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A case for gender neutrality

There is no harm in adopting gender-neutral words for addressing judges in every court. But the Supreme Court must lead by example.


I joined the Bar about fifty years ago. One of the first lessons that I received was to always be courteous. My colleagues were ‘my learned friend’ or ‘my learned senior’ or just ‘my friend’. Magistrates and judges in district courts were to be addressed as ‘your Honour’. There was never any difficulty. These are gender-neutral words that could be used for anyone.

After a two-year stint practising in district courts, I joined the Allahabad High Court. I was told to refer to the judges as ‘your lordship’, a polite way of saying ‘you’; and to use ‘my lord’ so as to draw the attention of the judge towards yourself or what you were about to say. We were to begin submissions by saying, ‘May it please your lordship’. For lady judges, one was supposed to use ‘ladyship’ or ‘lady’ at the proper place. However, I never got an opportunity to use it, as there were no lady judges at that time! In later years, there was one, but she sat in the Lucknow bench. Consequently, I never got an opportunity to address a lady judge.

Also read: Supreme Court Women Lawyers Association calls for increasing gender diversity in Indian Judiciary in letter to Chief Justice of India

As a judge, we referred to each other as ‘brothers’ or ‘sisters’ — again very commonly used words; and there was no difficulty. But all of this changed with my second stint as a lawyer at the Supreme Court. I get confused when addressing a bench consisting of judges of different sexes. It irritates me when I hear lawyers use the word ‘brother’ or ‘sister’ for their colleagues instead of the gender neutral word ‘friend’. There is no reason to copy judges or step backwards.

Even cricket, which used to be called the ‘Gentleman’s Game’, has updated its terminology to ‘batter’ from ‘batsman’. Many in the film world have dropped the word ‘actress’ for the gender-neutral ‘actor’. Why can’t we in the judiciary do so?

This reminds me of how the change took place in the U.S. Supreme Court. But before I tell you about that event, a few words about Justice John Paul Stevens (April 20, 1920 – July 16, 2019).

Justice Stevens was an associate justice of the U.S. Supreme Court from 1975 to 2010. He graduated from Northwestern University School of Law and served in the United States Navy during World War II. After clerking for U.S. Supreme Court associate justice Wiley Blount Rutledge, he started his law practice in Chicago.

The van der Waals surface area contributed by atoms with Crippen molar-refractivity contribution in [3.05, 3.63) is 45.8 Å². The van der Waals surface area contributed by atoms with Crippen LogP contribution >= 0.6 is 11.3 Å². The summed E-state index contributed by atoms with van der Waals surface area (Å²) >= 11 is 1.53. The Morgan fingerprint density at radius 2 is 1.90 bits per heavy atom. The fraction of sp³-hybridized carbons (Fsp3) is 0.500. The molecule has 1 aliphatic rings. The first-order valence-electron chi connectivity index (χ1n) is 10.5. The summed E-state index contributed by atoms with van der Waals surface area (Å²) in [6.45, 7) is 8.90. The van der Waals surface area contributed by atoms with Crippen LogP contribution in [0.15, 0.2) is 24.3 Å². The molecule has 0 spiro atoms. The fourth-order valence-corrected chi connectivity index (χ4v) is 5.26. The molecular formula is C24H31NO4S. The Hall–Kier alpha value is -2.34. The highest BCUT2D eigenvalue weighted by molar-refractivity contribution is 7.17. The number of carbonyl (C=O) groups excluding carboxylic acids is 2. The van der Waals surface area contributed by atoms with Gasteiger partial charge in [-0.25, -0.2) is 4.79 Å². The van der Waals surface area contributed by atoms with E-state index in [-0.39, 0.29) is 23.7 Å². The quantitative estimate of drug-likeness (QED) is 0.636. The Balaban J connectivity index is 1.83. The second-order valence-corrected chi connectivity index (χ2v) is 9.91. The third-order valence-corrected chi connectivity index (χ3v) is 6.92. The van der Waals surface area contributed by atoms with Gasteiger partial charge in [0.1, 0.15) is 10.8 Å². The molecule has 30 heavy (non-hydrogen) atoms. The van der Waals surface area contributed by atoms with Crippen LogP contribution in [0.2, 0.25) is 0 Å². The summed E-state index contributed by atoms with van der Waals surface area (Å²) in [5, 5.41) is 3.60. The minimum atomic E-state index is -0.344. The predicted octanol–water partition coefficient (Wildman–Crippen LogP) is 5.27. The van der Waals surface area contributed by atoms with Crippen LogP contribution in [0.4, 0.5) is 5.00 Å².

It irritates me when I hear lawyers use the word ‘brother’ or ‘sister’ for their colleagues instead of the gender neutral word ‘friend’. There is no reason to copy judges or step backwards.

In 1970, he was appointed to the U.S. Court of Appeals. Five years later, he was nominated to the U.S. Supreme Court. He was a registered Republican and was identified as a conservative, but at the time of his retirement joined liberal side of the Court.

He has written three books:

  1. Five Chiefs: A Supreme Court Memoir (2011), which detailed his legal career during the tenure of five chief justices of the U.S. Supreme Court. The first one — the Chief Justice F.M. Vinson court — during his clerkship; the second one as a private lawyer during the Chief Justice Earl Warren era; and the remaining three while serving as an associate judge with Chief Justices W.E. Burger, W.H. Rehnquist, and J.G. Roberts Jr..
  2. The Making of a Justice: Reflections on My First 94 Years (2019) is his autobiography. He grew up in Chicago and worked as a naval traffic analyst at Pearl Harbour during World War II. He spent the early days of his career in private practice and the final ones as a judge of the US Supreme Court at a time that saw radical changes in American life.
  3. Six Amendments: How and Why We Should Change the Constitution (2014), where he proposed six amendments to the U.S. Constitution to address problems in American life.

I have read his first two books. He writes well; they are written in a clear and easy-to-read style. His books are informative and incisive — worth one’s time and money.

Justice Sandra Day O’Connor was the first lady judge in the U.S. Supreme Court. She served from 1981 to 2006. Until the 1970s, the judges in the U.S. Supreme Court were referred to as ‘Mr. Justice’ and this was also affixed before their names outside their chambers. But this practice was changed after an experience of Justice Stevens in a moot court competition, as narrated in his autobiography.

In 1979, Stevens was one of the three judges in a moot court competition. One of the other judges was Lady Cornelia Kennedy, who was the chief judge of a U.S. District Court at that time. All participants in the competition were women. During arguments, they addressed Judge Kennedy as ‘Madam Justice’. She was unhappy with this address and remarked, “Why do you address me as ‘Madam Justice’? The word ‘Justice’ is not a sexist term.”

After returning to work, the incident was narrated by Stevens in the court and in anticipation of appointment of a lady judge, the practice was changed — from ‘Mr. Justice’ to simply ‘Justice’. Shouldn’t we do the same?

I find ‘your Honour’ or ‘May it please the court’ to be equally respectable and gender-neutral. Perhaps the words ‘court’ or ‘Justice’ are equally good. There is no harm in adopting it or some other gender-neutral word for every court. But it has to come from the highest court.

Some years ago, a junior was scolded, perhaps also not with a favourable order, for addressing a Chief Justice of India as ‘your Honour’. Lawyers have to get orders for their clients. They can ill afford to hurt judges’ vanity.